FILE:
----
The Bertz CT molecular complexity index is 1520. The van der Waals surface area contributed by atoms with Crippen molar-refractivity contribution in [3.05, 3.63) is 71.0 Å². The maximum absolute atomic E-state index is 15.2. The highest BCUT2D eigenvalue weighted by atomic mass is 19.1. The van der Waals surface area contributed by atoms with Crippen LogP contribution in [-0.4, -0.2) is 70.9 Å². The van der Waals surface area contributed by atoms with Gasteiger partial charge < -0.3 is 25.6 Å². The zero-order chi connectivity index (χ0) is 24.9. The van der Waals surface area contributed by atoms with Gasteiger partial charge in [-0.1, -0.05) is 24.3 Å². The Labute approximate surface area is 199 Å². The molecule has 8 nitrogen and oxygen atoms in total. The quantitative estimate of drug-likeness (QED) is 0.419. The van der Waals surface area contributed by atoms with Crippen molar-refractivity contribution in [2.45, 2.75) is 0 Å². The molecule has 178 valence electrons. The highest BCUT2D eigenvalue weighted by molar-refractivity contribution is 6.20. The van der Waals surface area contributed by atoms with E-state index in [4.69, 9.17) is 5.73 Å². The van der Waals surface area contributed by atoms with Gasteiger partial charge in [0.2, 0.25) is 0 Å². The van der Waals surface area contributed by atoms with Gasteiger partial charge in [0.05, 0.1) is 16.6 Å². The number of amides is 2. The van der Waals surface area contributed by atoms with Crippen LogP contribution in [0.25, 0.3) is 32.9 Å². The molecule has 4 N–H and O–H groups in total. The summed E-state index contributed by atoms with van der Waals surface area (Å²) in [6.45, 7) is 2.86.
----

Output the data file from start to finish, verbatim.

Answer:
The Bertz CT molecular complexity index is 1520. The van der Waals surface area contributed by atoms with Crippen molar-refractivity contribution in [3.05, 3.63) is 71.0 Å². The maximum absolute atomic E-state index is 15.2. The highest BCUT2D eigenvalue weighted by atomic mass is 19.1. The van der Waals surface area contributed by atoms with Crippen LogP contribution in [-0.4, -0.2) is 70.9 Å². The van der Waals surface area contributed by atoms with Gasteiger partial charge < -0.3 is 25.6 Å². The zero-order chi connectivity index (χ0) is 24.9. The van der Waals surface area contributed by atoms with Gasteiger partial charge in [-0.1, -0.05) is 24.3 Å². The Labute approximate surface area is 199 Å². The molecule has 8 nitrogen and oxygen atoms in total. The quantitative estimate of drug-likeness (QED) is 0.419. The van der Waals surface area contributed by atoms with Crippen molar-refractivity contribution in [2.45, 2.75) is 0 Å². The molecule has 178 valence electrons. The highest BCUT2D eigenvalue weighted by molar-refractivity contribution is 6.20. The van der Waals surface area contributed by atoms with E-state index in [4.69, 9.17) is 5.73 Å². The van der Waals surface area contributed by atoms with Gasteiger partial charge in [0.2, 0.25) is 0 Å². The van der Waals surface area contributed by atoms with Gasteiger partial charge in [0.05, 0.1) is 16.6 Å². The number of amides is 2. The van der Waals surface area contributed by atoms with Crippen LogP contribution in [0.25, 0.3) is 32.9 Å². The molecule has 4 N–H and O–H groups in total. The summed E-state index contributed by atoms with van der Waals surface area (Å²) in [6.45, 7) is 2.86.